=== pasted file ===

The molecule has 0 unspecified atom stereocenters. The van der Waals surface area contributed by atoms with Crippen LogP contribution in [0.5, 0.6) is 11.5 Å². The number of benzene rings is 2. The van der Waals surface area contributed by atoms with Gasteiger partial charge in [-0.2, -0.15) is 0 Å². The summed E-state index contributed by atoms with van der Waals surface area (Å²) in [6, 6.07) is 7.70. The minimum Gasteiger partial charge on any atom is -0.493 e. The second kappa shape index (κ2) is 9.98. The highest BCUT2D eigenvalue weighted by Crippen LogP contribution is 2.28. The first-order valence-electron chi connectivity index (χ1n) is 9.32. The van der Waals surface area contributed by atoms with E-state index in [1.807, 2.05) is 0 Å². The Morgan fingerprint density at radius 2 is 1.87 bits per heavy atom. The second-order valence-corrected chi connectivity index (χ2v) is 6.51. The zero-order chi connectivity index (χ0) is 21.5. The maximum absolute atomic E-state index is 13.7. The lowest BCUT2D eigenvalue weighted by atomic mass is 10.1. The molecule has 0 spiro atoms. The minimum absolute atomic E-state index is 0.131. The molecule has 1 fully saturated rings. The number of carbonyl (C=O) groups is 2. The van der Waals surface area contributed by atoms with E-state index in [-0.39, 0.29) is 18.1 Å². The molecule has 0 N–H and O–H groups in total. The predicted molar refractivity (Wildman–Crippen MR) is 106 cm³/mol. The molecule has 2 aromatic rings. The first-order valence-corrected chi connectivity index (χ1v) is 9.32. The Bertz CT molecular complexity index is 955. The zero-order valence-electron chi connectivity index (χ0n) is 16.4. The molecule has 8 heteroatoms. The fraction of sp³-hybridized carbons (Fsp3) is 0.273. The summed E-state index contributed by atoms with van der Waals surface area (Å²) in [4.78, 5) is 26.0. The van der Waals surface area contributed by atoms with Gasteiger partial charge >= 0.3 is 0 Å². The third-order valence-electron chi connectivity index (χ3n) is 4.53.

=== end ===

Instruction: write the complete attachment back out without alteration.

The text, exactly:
The molecule has 0 unspecified atom stereocenters. The van der Waals surface area contributed by atoms with Crippen LogP contribution in [0.5, 0.6) is 11.5 Å². The number of benzene rings is 2. The van der Waals surface area contributed by atoms with Gasteiger partial charge in [-0.2, -0.15) is 0 Å². The summed E-state index contributed by atoms with van der Waals surface area (Å²) in [6, 6.07) is 7.70. The minimum Gasteiger partial charge on any atom is -0.493 e. The second kappa shape index (κ2) is 9.98. The highest BCUT2D eigenvalue weighted by Crippen LogP contribution is 2.28. The first-order valence-electron chi connectivity index (χ1n) is 9.32. The van der Waals surface area contributed by atoms with E-state index in [1.807, 2.05) is 0 Å². The Morgan fingerprint density at radius 2 is 1.87 bits per heavy atom. The second-order valence-corrected chi connectivity index (χ2v) is 6.51. The zero-order chi connectivity index (χ0) is 21.5. The maximum absolute atomic E-state index is 13.7. The lowest BCUT2D eigenvalue weighted by atomic mass is 10.1. The molecule has 0 spiro atoms. The minimum absolute atomic E-state index is 0.131. The molecule has 1 fully saturated rings. The number of carbonyl (C=O) groups is 2. The van der Waals surface area contributed by atoms with E-state index in [-0.39, 0.29) is 18.1 Å². The molecule has 0 N–H and O–H groups in total. The predicted molar refractivity (Wildman–Crippen MR) is 106 cm³/mol. The molecule has 2 aromatic rings. The first-order valence-corrected chi connectivity index (χ1v) is 9.32. The Bertz CT molecular complexity index is 955. The zero-order valence-electron chi connectivity index (χ0n) is 16.4. The molecule has 8 heteroatoms. The fraction of sp³-hybridized carbons (Fsp3) is 0.273. The summed E-state index contributed by atoms with van der Waals surface area (Å²) in [4.78, 5) is 26.0. The van der Waals surface area contributed by atoms with Gasteiger partial charge >= 0.3 is 0 Å². The third-order valence-electron chi connectivity index (χ3n) is 4.53.